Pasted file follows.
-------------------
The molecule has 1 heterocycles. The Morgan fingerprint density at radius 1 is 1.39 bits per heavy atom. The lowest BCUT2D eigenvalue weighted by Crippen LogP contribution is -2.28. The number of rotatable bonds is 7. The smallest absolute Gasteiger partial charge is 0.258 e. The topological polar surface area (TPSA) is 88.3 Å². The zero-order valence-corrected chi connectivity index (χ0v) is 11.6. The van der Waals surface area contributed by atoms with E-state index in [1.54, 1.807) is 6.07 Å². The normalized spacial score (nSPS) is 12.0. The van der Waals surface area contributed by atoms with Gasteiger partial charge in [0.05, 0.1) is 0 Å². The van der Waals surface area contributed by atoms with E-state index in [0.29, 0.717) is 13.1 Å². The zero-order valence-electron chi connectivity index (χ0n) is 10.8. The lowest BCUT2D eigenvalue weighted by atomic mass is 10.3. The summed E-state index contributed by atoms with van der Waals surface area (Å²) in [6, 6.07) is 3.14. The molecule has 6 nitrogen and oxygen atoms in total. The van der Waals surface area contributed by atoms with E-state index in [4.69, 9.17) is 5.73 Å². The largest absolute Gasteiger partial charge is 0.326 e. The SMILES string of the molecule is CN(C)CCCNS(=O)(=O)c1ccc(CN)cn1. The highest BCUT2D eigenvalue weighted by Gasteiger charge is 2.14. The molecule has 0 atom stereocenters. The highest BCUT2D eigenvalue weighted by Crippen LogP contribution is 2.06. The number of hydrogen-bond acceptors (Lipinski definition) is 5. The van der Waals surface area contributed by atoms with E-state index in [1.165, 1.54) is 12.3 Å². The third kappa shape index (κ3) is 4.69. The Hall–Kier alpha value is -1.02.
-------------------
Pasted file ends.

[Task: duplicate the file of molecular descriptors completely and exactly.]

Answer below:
The molecule has 1 heterocycles. The Morgan fingerprint density at radius 1 is 1.39 bits per heavy atom. The lowest BCUT2D eigenvalue weighted by Crippen LogP contribution is -2.28. The number of rotatable bonds is 7. The smallest absolute Gasteiger partial charge is 0.258 e. The topological polar surface area (TPSA) is 88.3 Å². The zero-order valence-corrected chi connectivity index (χ0v) is 11.6. The van der Waals surface area contributed by atoms with E-state index in [1.54, 1.807) is 6.07 Å². The normalized spacial score (nSPS) is 12.0. The van der Waals surface area contributed by atoms with Gasteiger partial charge in [0.05, 0.1) is 0 Å². The van der Waals surface area contributed by atoms with E-state index in [0.29, 0.717) is 13.1 Å². The zero-order valence-electron chi connectivity index (χ0n) is 10.8. The lowest BCUT2D eigenvalue weighted by atomic mass is 10.3. The summed E-state index contributed by atoms with van der Waals surface area (Å²) in [6, 6.07) is 3.14. The molecule has 6 nitrogen and oxygen atoms in total. The van der Waals surface area contributed by atoms with E-state index in [4.69, 9.17) is 5.73 Å². The largest absolute Gasteiger partial charge is 0.326 e. The SMILES string of the molecule is CN(C)CCCNS(=O)(=O)c1ccc(CN)cn1. The highest BCUT2D eigenvalue weighted by Gasteiger charge is 2.14. The molecule has 0 atom stereocenters. The highest BCUT2D eigenvalue weighted by Crippen LogP contribution is 2.06. The number of hydrogen-bond acceptors (Lipinski definition) is 5. The van der Waals surface area contributed by atoms with E-state index in [1.165, 1.54) is 12.3 Å². The third kappa shape index (κ3) is 4.69. The Hall–Kier alpha value is -1.02.